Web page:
3rd Annual Terpestival panel

The 3rd Annual Terpestival held in Seattle, Washington July 15th, 2017 brought together the expertise and insights of leaders within the cannabis industry focusing on Terpenes, the flavor and fragrance components.  Terpenes are aromatic compounds common to many other plants we encounter daily, such as: lavender, rosemary, peppermint, pine and thyme. The event was held by The Center for Study of Cannabis & Social Policy (CASP) and gathered industry experts such as naturopathic doctor Dr. Michelle Sexton, Benjamin Cassiday of True Terpenes and keynote speaker Dr. Ethan Russo, Medical Director at PHYTECS.

3rd Annual Terpestival awards

Terpenes: More than a pretty smell

As usual, the biggest reason for attending the event was the incredible quality of scientific and industry information shared at the panels. What makes the Terpestival unique is it’s laser focus of Terpenes and their relationship to the cannabinoids of the cannabis plant; making up the unique effects and smell/tastes associated with different ‘strains’ or more accurately, ‘chemovars‘ of cannabis.

As more research is being conducted, we are discovering that terpenes, their relationship with cannabinoids and the resultant ‘entourage effect’, are actually responsible for more than just the smell and taste. It also affects the physiological experience based on it’s ratios and composition within the chemovar.

Science leading to commercial opportunities

An interesting fact presented by Dr. Ethan Russo, which has major commercial significance, is that the different terpenes have the same molecular make up but with different sized chains to form the different categories of terpenes; monoterpenes, sesquiterpenes, diterpenes, sesterterpenes, triterpenes, and tetraterpenes. Some of the most recognizable terpenes like linool (lavendar) and limonene (citrus) are MONOTERPENES…meaning they are the smallest sized, the quickest to react and be lost with poor handling/storage.

So when vape cartridge producers are creating their products for the market, where flavor and taste is increasingly being demanded by the consumer, this understanding of which burn off first, which are heavier chain terpenes and thus ‘burn off slower’, can/will have incredible impact on product development.

This COULD possibly lead to a solution for one of the biggest complaints about vape pens; they burn off monoterpenes early leading to the loss of desirable flavors half-way and almost non-existant by the end of the cartridge. Combine that lesson with the understanding that the type and amount of terpenes present affect the experience and physiological reactions and you could see a vape cartridge that customizes the experience and benefits from beginning to end.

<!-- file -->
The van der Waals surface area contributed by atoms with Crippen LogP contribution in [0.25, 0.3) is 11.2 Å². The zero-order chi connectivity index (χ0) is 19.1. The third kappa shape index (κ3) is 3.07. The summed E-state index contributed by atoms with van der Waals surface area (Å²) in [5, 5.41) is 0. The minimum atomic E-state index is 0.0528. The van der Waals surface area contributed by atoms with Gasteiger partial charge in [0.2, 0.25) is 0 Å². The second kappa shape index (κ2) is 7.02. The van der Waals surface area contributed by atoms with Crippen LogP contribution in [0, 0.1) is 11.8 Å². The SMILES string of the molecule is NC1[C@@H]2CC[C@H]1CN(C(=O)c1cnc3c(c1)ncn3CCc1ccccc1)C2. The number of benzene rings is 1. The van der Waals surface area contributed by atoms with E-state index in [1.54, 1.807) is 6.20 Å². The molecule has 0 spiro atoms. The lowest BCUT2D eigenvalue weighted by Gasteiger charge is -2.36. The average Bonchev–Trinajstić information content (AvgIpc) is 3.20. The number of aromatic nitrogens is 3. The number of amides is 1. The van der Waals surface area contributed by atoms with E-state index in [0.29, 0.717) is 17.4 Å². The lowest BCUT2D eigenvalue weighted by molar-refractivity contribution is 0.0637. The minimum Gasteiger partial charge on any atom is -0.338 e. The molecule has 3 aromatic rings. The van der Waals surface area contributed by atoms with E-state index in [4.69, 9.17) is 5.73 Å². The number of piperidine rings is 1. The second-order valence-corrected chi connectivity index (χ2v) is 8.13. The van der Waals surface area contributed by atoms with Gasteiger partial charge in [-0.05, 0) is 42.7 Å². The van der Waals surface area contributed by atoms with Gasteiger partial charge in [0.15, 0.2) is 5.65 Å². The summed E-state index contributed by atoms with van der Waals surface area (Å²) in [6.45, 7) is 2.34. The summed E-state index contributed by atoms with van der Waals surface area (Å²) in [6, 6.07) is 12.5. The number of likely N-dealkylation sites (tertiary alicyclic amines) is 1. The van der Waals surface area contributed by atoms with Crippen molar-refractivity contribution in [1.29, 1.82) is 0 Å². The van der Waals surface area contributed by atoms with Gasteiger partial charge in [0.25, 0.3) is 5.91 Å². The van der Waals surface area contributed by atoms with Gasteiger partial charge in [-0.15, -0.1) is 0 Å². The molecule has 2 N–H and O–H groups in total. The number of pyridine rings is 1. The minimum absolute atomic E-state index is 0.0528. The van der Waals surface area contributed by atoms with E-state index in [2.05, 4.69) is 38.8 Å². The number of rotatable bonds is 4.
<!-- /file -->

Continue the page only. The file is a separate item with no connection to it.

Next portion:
3rd Annual Terpestival panel

Benjamin Cassiday, COO of True Terpenes which specializes in providing isolated terpenes derived from natural plant sources to commercial clients, spoke about what this increased understanding of terpenes means commercially. Benjamin stated that his clientele are increasingly experimenting with different blends of terpenes not only for flavors and smells, but for specific experiences and effects; ie: sleep, anxiety and pain relief.

“…Cannabinoids are the steak. Terpenes are the steak sauce.” – Dr. Michelle Sexton

Leading the cannabis consumer by the nose

The Terpestival not only brings focus to the role of terpenes in the cannabis plant but it also opens the door to a different way to identify and categorize cannabis that is more understandable to the common consumer. It helps people new to cannabis have a form of measurement that they are familiar and more confident with; smell and taste.

Using this criteria to help people categorize cannabis in a way that makes sense to them should be the ultimate goal because it leads to greater understanding and confidence in identifying what they like or want. It also gives those in the industry a less arbitrary way to categorize cannabis because its based on distinct chemical compositions. (made more possible with more scientific studies)

The use of Sativa, Indica and Hybrid is no longer a sufficient way to categorize cannabis in a way that communicates specific experiences and effects in a clinical and/or commercial way. It was sufficient when cannabis was an underground industry but now that its mainstream, it needs to be changed. An analogy mentioned at one of the great panels at this event was that “…cannabinoids are the steak. Terpenes are the steak sauce.” Even this concept is easier to communicate than the concept of ratios of terpenoids and cannabinoid components in a specific chemovar of cannabis.

If you missed this event, make sure you watch for next year or for any event that puts forth a better, more clinical and consumer relevant way to categorize cannabis. Events that specialize such as The Terpestival create an opportunity for the new cannabis user to better understand the nuances of cannabis. This leads to more informed demands for specific cannabis products for specific uses.

Check the website for a list of the 2017 winners of the competition portion of the 3rd Annual Terpestival.

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